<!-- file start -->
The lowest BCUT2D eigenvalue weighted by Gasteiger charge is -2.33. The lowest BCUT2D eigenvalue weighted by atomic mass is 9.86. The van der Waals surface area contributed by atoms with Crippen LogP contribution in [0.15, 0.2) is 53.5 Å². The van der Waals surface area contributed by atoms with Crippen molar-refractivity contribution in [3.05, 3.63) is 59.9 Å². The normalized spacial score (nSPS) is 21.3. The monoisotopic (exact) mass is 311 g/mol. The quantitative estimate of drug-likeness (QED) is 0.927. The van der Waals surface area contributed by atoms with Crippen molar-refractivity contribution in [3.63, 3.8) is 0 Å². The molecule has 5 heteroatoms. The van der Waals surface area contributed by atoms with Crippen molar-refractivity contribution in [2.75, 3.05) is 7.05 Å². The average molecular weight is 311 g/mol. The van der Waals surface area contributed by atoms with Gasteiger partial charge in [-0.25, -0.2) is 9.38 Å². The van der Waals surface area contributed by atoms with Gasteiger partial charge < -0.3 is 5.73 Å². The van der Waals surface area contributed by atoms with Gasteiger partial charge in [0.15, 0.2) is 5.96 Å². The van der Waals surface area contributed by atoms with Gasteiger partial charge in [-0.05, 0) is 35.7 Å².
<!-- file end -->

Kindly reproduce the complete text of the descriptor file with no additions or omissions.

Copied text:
The lowest BCUT2D eigenvalue weighted by Gasteiger charge is -2.33. The lowest BCUT2D eigenvalue weighted by atomic mass is 9.86. The van der Waals surface area contributed by atoms with Crippen LogP contribution in [0.15, 0.2) is 53.5 Å². The van der Waals surface area contributed by atoms with Crippen molar-refractivity contribution in [3.05, 3.63) is 59.9 Å². The normalized spacial score (nSPS) is 21.3. The monoisotopic (exact) mass is 311 g/mol. The quantitative estimate of drug-likeness (QED) is 0.927. The van der Waals surface area contributed by atoms with Crippen molar-refractivity contribution in [3.63, 3.8) is 0 Å². The molecule has 5 heteroatoms. The van der Waals surface area contributed by atoms with Crippen molar-refractivity contribution in [2.75, 3.05) is 7.05 Å². The average molecular weight is 311 g/mol. The van der Waals surface area contributed by atoms with Gasteiger partial charge in [-0.25, -0.2) is 9.38 Å². The van der Waals surface area contributed by atoms with Gasteiger partial charge < -0.3 is 5.73 Å². The van der Waals surface area contributed by atoms with Gasteiger partial charge in [0.15, 0.2) is 5.96 Å². The van der Waals surface area contributed by atoms with Gasteiger partial charge in [-0.05, 0) is 35.7 Å².